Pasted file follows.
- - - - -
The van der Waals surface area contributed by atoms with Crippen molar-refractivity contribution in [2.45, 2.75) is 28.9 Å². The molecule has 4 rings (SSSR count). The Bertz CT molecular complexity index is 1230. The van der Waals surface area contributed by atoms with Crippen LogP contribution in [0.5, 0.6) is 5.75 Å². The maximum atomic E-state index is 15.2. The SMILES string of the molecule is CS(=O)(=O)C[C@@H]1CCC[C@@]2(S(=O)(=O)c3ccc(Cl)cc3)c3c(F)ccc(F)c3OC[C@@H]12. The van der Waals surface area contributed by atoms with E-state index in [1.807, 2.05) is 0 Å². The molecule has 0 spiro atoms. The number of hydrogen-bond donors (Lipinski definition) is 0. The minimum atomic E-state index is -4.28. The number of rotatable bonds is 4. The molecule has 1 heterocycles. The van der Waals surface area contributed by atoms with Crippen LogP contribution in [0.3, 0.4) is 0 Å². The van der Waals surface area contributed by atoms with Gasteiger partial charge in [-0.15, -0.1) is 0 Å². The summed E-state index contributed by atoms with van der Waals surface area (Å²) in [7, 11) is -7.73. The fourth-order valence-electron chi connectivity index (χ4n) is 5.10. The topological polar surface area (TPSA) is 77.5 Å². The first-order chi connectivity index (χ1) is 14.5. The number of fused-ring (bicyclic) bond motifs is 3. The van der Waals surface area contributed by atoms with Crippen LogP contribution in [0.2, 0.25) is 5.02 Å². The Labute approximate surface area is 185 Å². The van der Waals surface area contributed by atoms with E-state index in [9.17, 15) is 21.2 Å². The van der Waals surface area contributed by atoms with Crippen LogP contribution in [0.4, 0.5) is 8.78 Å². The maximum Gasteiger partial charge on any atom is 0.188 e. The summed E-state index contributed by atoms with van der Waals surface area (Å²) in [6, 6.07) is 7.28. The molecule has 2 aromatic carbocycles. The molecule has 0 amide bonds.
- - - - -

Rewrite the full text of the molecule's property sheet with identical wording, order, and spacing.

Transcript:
The van der Waals surface area contributed by atoms with Crippen molar-refractivity contribution in [2.45, 2.75) is 28.9 Å². The molecule has 4 rings (SSSR count). The Bertz CT molecular complexity index is 1230. The van der Waals surface area contributed by atoms with Crippen LogP contribution in [0.5, 0.6) is 5.75 Å². The maximum atomic E-state index is 15.2. The SMILES string of the molecule is CS(=O)(=O)C[C@@H]1CCC[C@@]2(S(=O)(=O)c3ccc(Cl)cc3)c3c(F)ccc(F)c3OC[C@@H]12. The van der Waals surface area contributed by atoms with E-state index in [1.807, 2.05) is 0 Å². The molecule has 0 spiro atoms. The number of hydrogen-bond donors (Lipinski definition) is 0. The minimum atomic E-state index is -4.28. The number of rotatable bonds is 4. The molecule has 1 heterocycles. The van der Waals surface area contributed by atoms with Crippen LogP contribution in [0.3, 0.4) is 0 Å². The van der Waals surface area contributed by atoms with Gasteiger partial charge in [-0.15, -0.1) is 0 Å². The summed E-state index contributed by atoms with van der Waals surface area (Å²) in [7, 11) is -7.73. The fourth-order valence-electron chi connectivity index (χ4n) is 5.10. The topological polar surface area (TPSA) is 77.5 Å². The first-order chi connectivity index (χ1) is 14.5. The number of fused-ring (bicyclic) bond motifs is 3. The van der Waals surface area contributed by atoms with Crippen LogP contribution in [0.2, 0.25) is 5.02 Å². The Labute approximate surface area is 185 Å². The van der Waals surface area contributed by atoms with E-state index in [9.17, 15) is 21.2 Å². The van der Waals surface area contributed by atoms with Crippen LogP contribution in [0.4, 0.5) is 8.78 Å². The maximum Gasteiger partial charge on any atom is 0.188 e. The summed E-state index contributed by atoms with van der Waals surface area (Å²) in [6, 6.07) is 7.28. The molecule has 2 aromatic carbocycles. The molecule has 0 amide bonds.